Evaluating New Market Entrants: or what to consider when you begin
Recently, on PYMNTS.com, there were a series of posts that have been tickling the back of my brain.
These posts, entitled Separating Fantasy from Reality in the Brave New World of Payments Innovation and Is It a Dud or Not: Views on Payments Innovation, provide valuable insight to those who are evaluating a new entrant to the payments market.
But, they are also useful if you are considering offering a new technology of nearly any sort…I greatly encourage you to read them and contemplate.
I have pulled a few small quotes from the posts that deserve additional commentary.
Rule 1: What’s the problem that consumers or merchants have that this new solution solves?
This question could, perhaps should, be extended to all technology.
What is the problem that is solved by the technology?
Whilst I could pontificate, at length, about how the initial problem set may not, in fact, be the ultimate utility (twitter anyone?)…the question holds. Traction is gained by solving immediate pain. Continuing to address the needs of the community may, or may not, change the usage patterns of the technology, but they are driven by successfully solving for a tangible problem.
Rule 3: If it is a platform that requires getting buy-in from multiple groups (like payers and payees) how are you going to get a critical mass of both sides and ignite the platform?
Platform theory and implementation is near and dear to my heart. But this question, ultimately, summarizes the core of any discussion regarding a “platform”.
What is the unique value that will drive meaningful adoption?
What is the catalyst that begins to spawn the network effect?
2. The solution must be flexible enough to work with many different variables and scenarios. (open architecture)
Ahhh…”open”. I’ve written about the term, recently, in a post entitled “Open” APIs: a definition. The statement above is so beautifully succinct that I may begin to use it more frequently (perhaps eliminating the term “variables”)…
“flexible enough to work with many different variables and scenarios”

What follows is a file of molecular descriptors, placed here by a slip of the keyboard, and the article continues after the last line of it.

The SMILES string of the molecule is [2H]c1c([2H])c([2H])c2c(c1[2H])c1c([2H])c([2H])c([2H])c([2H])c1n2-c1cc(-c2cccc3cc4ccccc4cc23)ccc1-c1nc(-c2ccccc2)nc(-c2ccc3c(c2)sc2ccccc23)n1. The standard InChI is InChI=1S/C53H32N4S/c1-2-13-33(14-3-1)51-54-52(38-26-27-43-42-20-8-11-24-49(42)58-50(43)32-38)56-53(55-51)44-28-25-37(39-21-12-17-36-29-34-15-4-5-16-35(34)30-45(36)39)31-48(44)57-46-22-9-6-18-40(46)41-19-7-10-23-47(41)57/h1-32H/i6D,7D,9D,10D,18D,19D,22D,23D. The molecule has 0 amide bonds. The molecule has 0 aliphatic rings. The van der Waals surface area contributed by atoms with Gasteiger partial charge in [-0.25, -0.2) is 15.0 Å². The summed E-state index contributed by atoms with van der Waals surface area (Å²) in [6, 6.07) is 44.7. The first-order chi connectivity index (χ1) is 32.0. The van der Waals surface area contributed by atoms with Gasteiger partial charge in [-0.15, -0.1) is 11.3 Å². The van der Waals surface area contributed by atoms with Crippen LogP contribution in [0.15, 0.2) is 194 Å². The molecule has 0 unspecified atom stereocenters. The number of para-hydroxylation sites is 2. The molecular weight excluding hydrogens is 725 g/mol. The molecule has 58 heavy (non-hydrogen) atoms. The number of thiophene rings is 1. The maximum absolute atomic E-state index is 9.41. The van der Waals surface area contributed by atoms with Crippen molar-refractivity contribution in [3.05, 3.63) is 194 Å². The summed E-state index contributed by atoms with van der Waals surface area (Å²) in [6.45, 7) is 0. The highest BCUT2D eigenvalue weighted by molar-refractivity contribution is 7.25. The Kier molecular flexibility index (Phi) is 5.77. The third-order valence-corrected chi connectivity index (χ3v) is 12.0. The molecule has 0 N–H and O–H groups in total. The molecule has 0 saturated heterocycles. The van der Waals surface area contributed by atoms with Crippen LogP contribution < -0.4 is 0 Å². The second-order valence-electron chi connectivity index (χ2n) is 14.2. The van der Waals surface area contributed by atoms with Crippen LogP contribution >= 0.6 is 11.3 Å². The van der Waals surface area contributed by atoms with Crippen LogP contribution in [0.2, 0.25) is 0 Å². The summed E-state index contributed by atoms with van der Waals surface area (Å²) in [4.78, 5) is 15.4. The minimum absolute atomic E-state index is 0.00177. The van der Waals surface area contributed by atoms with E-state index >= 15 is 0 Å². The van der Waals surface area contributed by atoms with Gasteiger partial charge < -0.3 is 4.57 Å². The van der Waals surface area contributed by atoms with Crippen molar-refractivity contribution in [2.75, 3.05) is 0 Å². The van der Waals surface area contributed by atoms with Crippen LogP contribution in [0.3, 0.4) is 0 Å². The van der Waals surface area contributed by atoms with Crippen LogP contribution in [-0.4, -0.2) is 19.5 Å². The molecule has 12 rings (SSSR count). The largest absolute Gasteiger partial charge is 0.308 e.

3. It needs to be easy to utilize and function.
Easy, or simple, are terms that are often used interchangeably. And, yet, they mean completely different things to different audiences. To a Software Company, “easy” often refers to service consolidation and API complexity. In contrast, and what I suspect the statement above is referencing, is the user experience. This becomes wildly intriguing when adopting an API strategy. Ultimately, for those starting as a product company and then offering an API for their service, the question morphs from:
How easy is it to use my service with my interface?
How easy is it to leverage the service as rendered through an application built by another?
There is a solution to this, as it relates to employing an API strategy (payment API or otherwise), that merits discussion at some point in the future.
Also, there is no such thing as a ‘payments’ market. ‘Nobody wakes up in the morning and wants to buy a payment’ – Eric Sepkes. A payment (clearing and settlement) is a business process component which is necessary to enable a wider business process. Understanding the underlying need is part of knowing the target market.
“a business process component which is necessary to enable a wider business process”
That statement, in and of itself, captures so much that is important to understand regarding the payments market. For a Software Company, for a retailer, for a back-office, for an eCommerce business…the payment is ONLY a part of the business process. The exchange of currency for goods or services is, undeniably, an important part of the process…but it is, in fact, only a part.
What’s your perspective? Agree? Disagree? Anything to add? Critiques? The comment form is below…
August 2, 2010